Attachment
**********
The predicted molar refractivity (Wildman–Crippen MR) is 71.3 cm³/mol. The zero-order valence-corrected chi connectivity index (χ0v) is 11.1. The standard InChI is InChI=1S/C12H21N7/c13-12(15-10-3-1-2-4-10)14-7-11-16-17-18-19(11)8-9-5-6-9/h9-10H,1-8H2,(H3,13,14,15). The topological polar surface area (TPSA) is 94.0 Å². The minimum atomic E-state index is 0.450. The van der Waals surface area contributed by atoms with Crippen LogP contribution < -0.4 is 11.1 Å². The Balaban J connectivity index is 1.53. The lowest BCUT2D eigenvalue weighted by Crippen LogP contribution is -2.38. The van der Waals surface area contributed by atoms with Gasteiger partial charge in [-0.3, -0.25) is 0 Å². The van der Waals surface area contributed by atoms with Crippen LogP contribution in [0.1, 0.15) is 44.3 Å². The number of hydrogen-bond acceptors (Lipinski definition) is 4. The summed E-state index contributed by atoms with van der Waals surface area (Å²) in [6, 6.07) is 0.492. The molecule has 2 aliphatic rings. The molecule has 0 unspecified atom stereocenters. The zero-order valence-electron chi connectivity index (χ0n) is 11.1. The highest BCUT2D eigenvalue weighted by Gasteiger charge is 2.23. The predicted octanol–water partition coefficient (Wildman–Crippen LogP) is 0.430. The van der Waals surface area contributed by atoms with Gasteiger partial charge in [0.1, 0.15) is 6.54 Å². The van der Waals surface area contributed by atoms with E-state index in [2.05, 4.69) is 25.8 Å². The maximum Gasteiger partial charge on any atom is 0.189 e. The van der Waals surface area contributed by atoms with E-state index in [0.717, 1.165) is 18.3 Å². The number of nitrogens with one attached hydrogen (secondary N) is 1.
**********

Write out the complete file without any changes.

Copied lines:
The predicted molar refractivity (Wildman–Crippen MR) is 71.3 cm³/mol. The zero-order valence-corrected chi connectivity index (χ0v) is 11.1. The standard InChI is InChI=1S/C12H21N7/c13-12(15-10-3-1-2-4-10)14-7-11-16-17-18-19(11)8-9-5-6-9/h9-10H,1-8H2,(H3,13,14,15). The topological polar surface area (TPSA) is 94.0 Å². The minimum atomic E-state index is 0.450. The van der Waals surface area contributed by atoms with Crippen LogP contribution < -0.4 is 11.1 Å². The Balaban J connectivity index is 1.53. The lowest BCUT2D eigenvalue weighted by Crippen LogP contribution is -2.38. The van der Waals surface area contributed by atoms with Gasteiger partial charge in [-0.3, -0.25) is 0 Å². The van der Waals surface area contributed by atoms with Crippen LogP contribution in [0.1, 0.15) is 44.3 Å². The number of hydrogen-bond acceptors (Lipinski definition) is 4. The summed E-state index contributed by atoms with van der Waals surface area (Å²) in [6, 6.07) is 0.492. The molecule has 2 aliphatic rings. The molecule has 0 unspecified atom stereocenters. The zero-order valence-electron chi connectivity index (χ0n) is 11.1. The highest BCUT2D eigenvalue weighted by Gasteiger charge is 2.23. The predicted octanol–water partition coefficient (Wildman–Crippen LogP) is 0.430. The van der Waals surface area contributed by atoms with Gasteiger partial charge in [0.1, 0.15) is 6.54 Å². The van der Waals surface area contributed by atoms with E-state index in [2.05, 4.69) is 25.8 Å². The maximum Gasteiger partial charge on any atom is 0.189 e. The van der Waals surface area contributed by atoms with E-state index in [0.717, 1.165) is 18.3 Å². The number of nitrogens with one attached hydrogen (secondary N) is 1.